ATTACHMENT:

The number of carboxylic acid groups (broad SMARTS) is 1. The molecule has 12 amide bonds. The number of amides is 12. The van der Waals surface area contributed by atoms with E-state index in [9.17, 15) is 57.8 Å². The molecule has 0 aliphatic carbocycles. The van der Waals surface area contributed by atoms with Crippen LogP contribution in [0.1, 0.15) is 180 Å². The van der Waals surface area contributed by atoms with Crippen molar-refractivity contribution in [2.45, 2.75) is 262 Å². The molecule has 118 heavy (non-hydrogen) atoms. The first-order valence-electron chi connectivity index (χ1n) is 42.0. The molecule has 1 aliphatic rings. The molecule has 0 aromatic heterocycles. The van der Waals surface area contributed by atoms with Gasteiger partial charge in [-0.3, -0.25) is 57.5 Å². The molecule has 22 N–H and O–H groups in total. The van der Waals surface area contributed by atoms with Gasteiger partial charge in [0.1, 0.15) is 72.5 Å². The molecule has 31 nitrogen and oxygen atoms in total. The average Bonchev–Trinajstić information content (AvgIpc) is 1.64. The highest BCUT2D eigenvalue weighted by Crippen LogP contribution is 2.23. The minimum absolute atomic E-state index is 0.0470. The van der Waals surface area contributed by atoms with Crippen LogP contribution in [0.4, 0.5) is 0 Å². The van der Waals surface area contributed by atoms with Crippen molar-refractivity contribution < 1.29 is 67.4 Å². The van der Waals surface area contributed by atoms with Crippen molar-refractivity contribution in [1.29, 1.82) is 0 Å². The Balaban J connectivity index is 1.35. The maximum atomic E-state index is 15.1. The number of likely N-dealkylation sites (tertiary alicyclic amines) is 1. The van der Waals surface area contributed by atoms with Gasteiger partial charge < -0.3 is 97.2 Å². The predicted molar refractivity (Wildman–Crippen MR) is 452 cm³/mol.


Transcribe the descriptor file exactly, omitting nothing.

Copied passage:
The number of carboxylic acid groups (broad SMARTS) is 1. The molecule has 12 amide bonds. The number of amides is 12. The van der Waals surface area contributed by atoms with E-state index in [9.17, 15) is 57.8 Å². The molecule has 0 aliphatic carbocycles. The van der Waals surface area contributed by atoms with Crippen LogP contribution in [0.1, 0.15) is 180 Å². The van der Waals surface area contributed by atoms with Crippen molar-refractivity contribution in [2.45, 2.75) is 262 Å². The molecule has 118 heavy (non-hydrogen) atoms. The first-order valence-electron chi connectivity index (χ1n) is 42.0. The molecule has 1 aliphatic rings. The molecule has 0 aromatic heterocycles. The van der Waals surface area contributed by atoms with Gasteiger partial charge in [-0.3, -0.25) is 57.5 Å². The molecule has 22 N–H and O–H groups in total. The van der Waals surface area contributed by atoms with Gasteiger partial charge in [0.1, 0.15) is 72.5 Å². The molecule has 31 nitrogen and oxygen atoms in total. The average Bonchev–Trinajstić information content (AvgIpc) is 1.64. The highest BCUT2D eigenvalue weighted by Crippen LogP contribution is 2.23. The minimum absolute atomic E-state index is 0.0470. The van der Waals surface area contributed by atoms with Crippen LogP contribution in [0.4, 0.5) is 0 Å². The van der Waals surface area contributed by atoms with Crippen molar-refractivity contribution < 1.29 is 67.4 Å². The van der Waals surface area contributed by atoms with Crippen molar-refractivity contribution in [1.29, 1.82) is 0 Å². The Balaban J connectivity index is 1.35. The maximum atomic E-state index is 15.1. The number of likely N-dealkylation sites (tertiary alicyclic amines) is 1. The van der Waals surface area contributed by atoms with Gasteiger partial charge < -0.3 is 97.2 Å². The predicted molar refractivity (Wildman–Crippen MR) is 452 cm³/mol.